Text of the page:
Look, I’ll be the first to admit that I’m totally and completely a Harry Potter geek, and I get why a lot of people think that’s lame. But I’m not ashamed, because what Harry Potter has meant to me is something completely unique and awesome, something that could never be ruined for me by someone else’s disdain for it.
Harry Potter has been a staple of my childhood, a constant presence in my literary, cinematic, and cultural consciousness, and in my opinion, it’s a story that has already become timeless. The fact that Harry Potter has participated in more than a decade of my life is impressive in itself, since there are few other things that have managed to keep my interest for even close to that long. There’s a big difference between liking something for nostalgic purposes and actually still liking something that you used to like a long time ago, and Harry Potter is awesome to me because it manages to bridge the nostalgia gap, blending together my childhood tastes and my adulthood tastes and allowing me to genuinely still like something that I first fell in love with when I was ten.
I don’t remember at what point I really became obsessed with Harry Potter, but I do remember that the peak of the obsession came when the seventh book came out and I went to Barnes & Noble at midnight to buy it with all of my friends. A few of my friends and I were about to embark on a road trip to Wisconsin, and because there was no possible way we could wait 13 hours to dig into the book, we started reading it aloud to each other during the drive. Now, I know how fucking geeky that is, but I don’t even care, because at the time it was so awesome, and it’s still one of my fondest memories of Harry Potter and of those friends. During the week that Jason, Nate, and I stayed at our friend Joe’s house in Wisconsin, we took turns reading aloud until we had made it all the way through the book. In the morning, before anyone else had woken up, Nate would read ahead a few chapters and then I’d get pissed at him, but we all relished the dorkiness of sharing the final episode in that series that had meant so much to us.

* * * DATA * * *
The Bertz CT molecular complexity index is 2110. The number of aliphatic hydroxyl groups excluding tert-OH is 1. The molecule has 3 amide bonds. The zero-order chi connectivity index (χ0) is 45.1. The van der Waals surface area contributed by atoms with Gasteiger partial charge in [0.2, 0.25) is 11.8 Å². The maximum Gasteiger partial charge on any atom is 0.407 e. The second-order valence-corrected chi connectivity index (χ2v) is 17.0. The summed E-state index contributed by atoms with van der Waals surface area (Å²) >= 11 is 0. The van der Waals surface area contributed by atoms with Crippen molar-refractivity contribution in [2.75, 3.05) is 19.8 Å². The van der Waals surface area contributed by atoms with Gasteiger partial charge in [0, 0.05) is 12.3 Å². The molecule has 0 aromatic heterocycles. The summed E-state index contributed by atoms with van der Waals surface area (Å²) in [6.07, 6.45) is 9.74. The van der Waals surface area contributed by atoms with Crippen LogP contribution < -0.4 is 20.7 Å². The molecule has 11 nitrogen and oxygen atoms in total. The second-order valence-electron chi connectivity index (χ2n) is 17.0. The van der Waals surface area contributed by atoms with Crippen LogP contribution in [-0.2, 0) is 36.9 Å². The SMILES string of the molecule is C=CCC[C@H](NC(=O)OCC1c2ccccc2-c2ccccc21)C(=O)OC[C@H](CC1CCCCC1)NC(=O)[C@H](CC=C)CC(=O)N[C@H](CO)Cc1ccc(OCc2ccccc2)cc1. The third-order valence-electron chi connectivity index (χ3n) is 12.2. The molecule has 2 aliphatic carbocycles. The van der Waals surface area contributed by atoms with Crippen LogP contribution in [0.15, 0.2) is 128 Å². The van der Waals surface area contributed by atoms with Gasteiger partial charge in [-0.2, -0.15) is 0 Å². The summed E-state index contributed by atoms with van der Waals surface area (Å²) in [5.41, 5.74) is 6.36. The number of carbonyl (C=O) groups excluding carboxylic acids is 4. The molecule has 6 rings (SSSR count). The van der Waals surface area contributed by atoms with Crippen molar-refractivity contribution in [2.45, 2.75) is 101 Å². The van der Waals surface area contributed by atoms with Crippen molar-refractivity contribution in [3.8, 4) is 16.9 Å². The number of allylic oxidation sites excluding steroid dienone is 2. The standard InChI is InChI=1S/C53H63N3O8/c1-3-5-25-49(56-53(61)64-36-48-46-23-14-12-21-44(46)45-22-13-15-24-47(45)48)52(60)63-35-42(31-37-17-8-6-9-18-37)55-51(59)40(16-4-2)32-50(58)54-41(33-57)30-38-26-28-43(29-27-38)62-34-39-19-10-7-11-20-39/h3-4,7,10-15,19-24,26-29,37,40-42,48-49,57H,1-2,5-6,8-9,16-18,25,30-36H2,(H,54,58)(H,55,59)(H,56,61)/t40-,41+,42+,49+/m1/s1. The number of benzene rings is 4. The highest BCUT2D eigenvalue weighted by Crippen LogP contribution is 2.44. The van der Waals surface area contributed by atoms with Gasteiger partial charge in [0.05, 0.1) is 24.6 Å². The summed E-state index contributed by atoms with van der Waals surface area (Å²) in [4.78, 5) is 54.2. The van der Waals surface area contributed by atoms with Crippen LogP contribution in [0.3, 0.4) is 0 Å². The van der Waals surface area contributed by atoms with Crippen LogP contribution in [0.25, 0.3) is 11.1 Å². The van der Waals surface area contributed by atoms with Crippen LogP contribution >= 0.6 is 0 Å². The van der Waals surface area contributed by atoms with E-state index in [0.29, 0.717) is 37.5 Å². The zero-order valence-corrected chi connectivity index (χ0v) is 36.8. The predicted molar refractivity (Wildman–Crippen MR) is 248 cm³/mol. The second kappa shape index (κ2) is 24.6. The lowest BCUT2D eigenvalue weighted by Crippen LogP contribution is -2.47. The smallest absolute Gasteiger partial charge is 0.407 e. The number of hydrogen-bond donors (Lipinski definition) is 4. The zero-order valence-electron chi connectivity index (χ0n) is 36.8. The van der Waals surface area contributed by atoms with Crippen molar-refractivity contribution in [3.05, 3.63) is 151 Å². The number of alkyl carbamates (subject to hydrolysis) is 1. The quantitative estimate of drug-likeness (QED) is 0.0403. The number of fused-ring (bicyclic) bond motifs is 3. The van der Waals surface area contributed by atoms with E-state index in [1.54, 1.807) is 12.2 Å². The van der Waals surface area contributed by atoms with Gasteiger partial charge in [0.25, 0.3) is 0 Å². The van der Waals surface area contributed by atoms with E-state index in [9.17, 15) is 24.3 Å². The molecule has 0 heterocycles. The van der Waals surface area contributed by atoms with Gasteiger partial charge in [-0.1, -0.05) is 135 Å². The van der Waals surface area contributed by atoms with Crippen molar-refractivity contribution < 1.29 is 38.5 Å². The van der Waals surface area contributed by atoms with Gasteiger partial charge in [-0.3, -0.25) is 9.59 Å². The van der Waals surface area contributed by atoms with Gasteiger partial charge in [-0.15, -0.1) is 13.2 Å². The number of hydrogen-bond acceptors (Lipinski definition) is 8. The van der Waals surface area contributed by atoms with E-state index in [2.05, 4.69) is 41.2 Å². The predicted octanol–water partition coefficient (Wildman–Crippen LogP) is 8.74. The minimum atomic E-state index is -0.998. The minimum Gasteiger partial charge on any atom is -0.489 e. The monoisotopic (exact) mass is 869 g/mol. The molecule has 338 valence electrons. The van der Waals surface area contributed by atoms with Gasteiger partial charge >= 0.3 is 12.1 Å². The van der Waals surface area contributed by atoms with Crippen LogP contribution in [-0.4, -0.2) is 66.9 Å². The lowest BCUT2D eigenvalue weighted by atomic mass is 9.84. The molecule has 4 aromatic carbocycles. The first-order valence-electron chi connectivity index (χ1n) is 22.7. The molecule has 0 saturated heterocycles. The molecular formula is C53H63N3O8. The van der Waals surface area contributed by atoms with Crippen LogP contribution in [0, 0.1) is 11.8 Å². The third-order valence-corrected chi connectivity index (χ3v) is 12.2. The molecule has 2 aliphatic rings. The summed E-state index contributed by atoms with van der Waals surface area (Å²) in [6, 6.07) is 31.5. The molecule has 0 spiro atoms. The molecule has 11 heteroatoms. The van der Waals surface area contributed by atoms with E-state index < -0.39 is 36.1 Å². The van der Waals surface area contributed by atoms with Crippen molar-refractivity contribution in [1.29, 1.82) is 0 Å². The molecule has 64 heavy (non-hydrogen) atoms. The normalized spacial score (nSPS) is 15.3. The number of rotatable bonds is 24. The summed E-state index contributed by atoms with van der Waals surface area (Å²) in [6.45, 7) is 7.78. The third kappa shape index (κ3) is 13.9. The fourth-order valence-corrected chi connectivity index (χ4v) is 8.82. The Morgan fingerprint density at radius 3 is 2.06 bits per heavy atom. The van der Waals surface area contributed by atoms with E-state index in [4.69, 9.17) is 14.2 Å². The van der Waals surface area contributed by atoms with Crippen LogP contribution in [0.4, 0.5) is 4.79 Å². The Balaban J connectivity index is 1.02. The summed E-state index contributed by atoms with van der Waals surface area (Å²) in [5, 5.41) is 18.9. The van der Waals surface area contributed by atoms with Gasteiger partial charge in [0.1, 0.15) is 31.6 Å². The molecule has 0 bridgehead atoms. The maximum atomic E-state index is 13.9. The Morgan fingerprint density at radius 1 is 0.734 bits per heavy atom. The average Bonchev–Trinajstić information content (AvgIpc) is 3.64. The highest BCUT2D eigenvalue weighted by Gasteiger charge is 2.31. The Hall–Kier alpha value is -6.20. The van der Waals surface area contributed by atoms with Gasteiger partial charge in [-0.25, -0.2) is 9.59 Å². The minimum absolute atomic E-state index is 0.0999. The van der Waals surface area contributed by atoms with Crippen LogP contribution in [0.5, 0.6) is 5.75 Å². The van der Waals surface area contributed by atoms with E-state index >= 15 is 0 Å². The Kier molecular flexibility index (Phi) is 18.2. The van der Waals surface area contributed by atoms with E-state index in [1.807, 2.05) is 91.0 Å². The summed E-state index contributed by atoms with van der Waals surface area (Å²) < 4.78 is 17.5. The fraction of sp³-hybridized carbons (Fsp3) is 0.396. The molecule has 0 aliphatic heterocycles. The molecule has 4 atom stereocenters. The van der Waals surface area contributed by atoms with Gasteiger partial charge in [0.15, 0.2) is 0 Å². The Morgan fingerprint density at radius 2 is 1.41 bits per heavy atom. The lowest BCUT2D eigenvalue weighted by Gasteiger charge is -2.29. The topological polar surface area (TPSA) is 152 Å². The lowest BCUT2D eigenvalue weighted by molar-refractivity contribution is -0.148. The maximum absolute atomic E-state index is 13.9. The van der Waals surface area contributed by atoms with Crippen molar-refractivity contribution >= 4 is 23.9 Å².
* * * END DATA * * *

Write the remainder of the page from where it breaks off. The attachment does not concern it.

For years I’ve been saying that when the final Harry Potter movie comes out, I’m going to sob hysterically and be depressed for weeks because it will truly mark the end of my childhood. I didn’t sob hysterically (I may or may not have quietly sniffled during half of the movie, though) and I haven’t been depressed, per se, but I have felt really weird about the fact that Harry Potter is really and truly over. It did sort of feel like it marked the end of my childhood, mostly because I didn’t feel the same sense of excitement and wonder that other Harry Potter premieres have inspired in me in the past. Maybe it was because I knew that going to the midnight showing was stupid when I had to work at 8am the next day. Maybe it was because the mad chaos of the 30 sold-out theaters at Easton was nerve-wracking, or that I spent the second half of the movie trying not to think about how badly I had to pee after drinking that butterbeer from the concessions stand. (BUTTERBEER! It was just as delicious as I imagined it!)
But for whatever reason, the final installment in the saga of my childhood just didn’t hit home as much as I had expected it to. I guess it’s because I’m growing up and stuff, and grownups are apathetic. Or maybe I’m just apathetic. But even if it didn’t inspire child-like delight in me, the final movie was still awesome, and I will argue with anyone who hates on Harry Potter because it’s definitely the least damaging pop culture craze in recent memory. Despite the fanaticism surrounding it, and whether you’re a Harry Potter fan or not, I think anyone has to admit that as far as overblown trends go, this one has the most merit because it’s encouraged so many kids- and adults- to read when they otherwise wouldn’t. I think that’s pretty cool.
And at least it’s not fucking Twilight.